Actually, according to the Hagaddah, it's that the Jews were slaves in Egypt and built cities for Pharaoh: Pithom and Raamses. No info on pyramids.
I was watching something, might've been on The History Channel (creeping senility prevents further identification thereof); their theory was that the Hebrews were probably folk tossed out of Egypt for some other
reason, then they met up with the Canaanites who really were ex-slaves, and instead of conquering them (a la the Joshua story, with the walls of Jericho coming down, yadda yadda), they intermarried.
Given that the Bible has multiple creation myths, to my mind it kinda makes sense that the earlier version (1.0?) of the Israelites would be a mix of peoples. I love how people look at the Bible as a historical work or even a scientific (ha!) one, but the reality is that it's one big advertisement for the religion. E. g. here are a bunch of stories showing why this is the better way versus those cow-worshipping folk down the street, and here's what happens when you screw up, and here's how heroic and righteous our people are, so why not join up?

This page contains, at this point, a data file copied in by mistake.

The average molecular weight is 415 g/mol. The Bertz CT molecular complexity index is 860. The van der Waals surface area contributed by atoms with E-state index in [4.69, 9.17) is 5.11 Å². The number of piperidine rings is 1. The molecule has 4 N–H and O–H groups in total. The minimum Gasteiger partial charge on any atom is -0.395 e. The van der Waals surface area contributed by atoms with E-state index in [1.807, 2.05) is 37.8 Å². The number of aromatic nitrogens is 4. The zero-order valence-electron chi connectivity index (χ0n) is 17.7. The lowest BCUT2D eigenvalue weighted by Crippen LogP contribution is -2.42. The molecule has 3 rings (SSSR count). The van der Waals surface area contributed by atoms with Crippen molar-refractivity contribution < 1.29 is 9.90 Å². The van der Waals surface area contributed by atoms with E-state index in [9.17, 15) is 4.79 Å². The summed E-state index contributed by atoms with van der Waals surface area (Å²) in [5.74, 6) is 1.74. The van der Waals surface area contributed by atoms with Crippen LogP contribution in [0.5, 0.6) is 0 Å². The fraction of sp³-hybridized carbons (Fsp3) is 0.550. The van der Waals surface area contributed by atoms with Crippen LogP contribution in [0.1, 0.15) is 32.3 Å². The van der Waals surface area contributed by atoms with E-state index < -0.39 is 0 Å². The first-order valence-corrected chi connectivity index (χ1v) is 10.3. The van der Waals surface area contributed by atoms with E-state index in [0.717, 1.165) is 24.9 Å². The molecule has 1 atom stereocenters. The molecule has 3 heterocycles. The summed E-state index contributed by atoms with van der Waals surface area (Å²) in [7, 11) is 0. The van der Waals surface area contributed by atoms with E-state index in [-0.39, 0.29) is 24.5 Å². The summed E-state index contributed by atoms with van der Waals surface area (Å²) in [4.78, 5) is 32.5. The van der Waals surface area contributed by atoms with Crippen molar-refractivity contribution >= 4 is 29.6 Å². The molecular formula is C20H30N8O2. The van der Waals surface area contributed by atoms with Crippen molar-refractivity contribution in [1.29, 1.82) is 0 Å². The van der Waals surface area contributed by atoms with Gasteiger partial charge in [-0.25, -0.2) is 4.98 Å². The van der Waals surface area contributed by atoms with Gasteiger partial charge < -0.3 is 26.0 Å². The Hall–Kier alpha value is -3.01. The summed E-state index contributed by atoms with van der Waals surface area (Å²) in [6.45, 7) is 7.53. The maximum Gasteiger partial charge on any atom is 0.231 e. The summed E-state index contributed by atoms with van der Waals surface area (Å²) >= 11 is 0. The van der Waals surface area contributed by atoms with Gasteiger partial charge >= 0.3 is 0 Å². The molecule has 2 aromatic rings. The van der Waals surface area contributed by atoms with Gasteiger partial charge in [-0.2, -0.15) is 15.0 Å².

That way, you can kinda combine the expulsion of problematic people (the Hebrews) with what was perhaps even a voluntary manumission (the Canaanites) and convert it into a heroic/religious slave revolt story whereby not only do the Israelites look good but it also furthers the whole overarching plot line of: here's our faith, we're #1!
And don't get me started on Pharaoh in Exodus. After the Red Sea goes back to the way it was, and all of the army, horses and chariots sink to the bottom, he's left to go back to Egypt, which is starving and demoralized and sick, and explain himself. If Pharaoh's got any sense, he either flees to Midian or elsewhere and goes into the archaic version of The Witness Protection Program, or he commits hara-kiri. Otherwise he's setting himself up for, if he returns to Egypt, being torn apart by the populace with the last of the strength that they've got.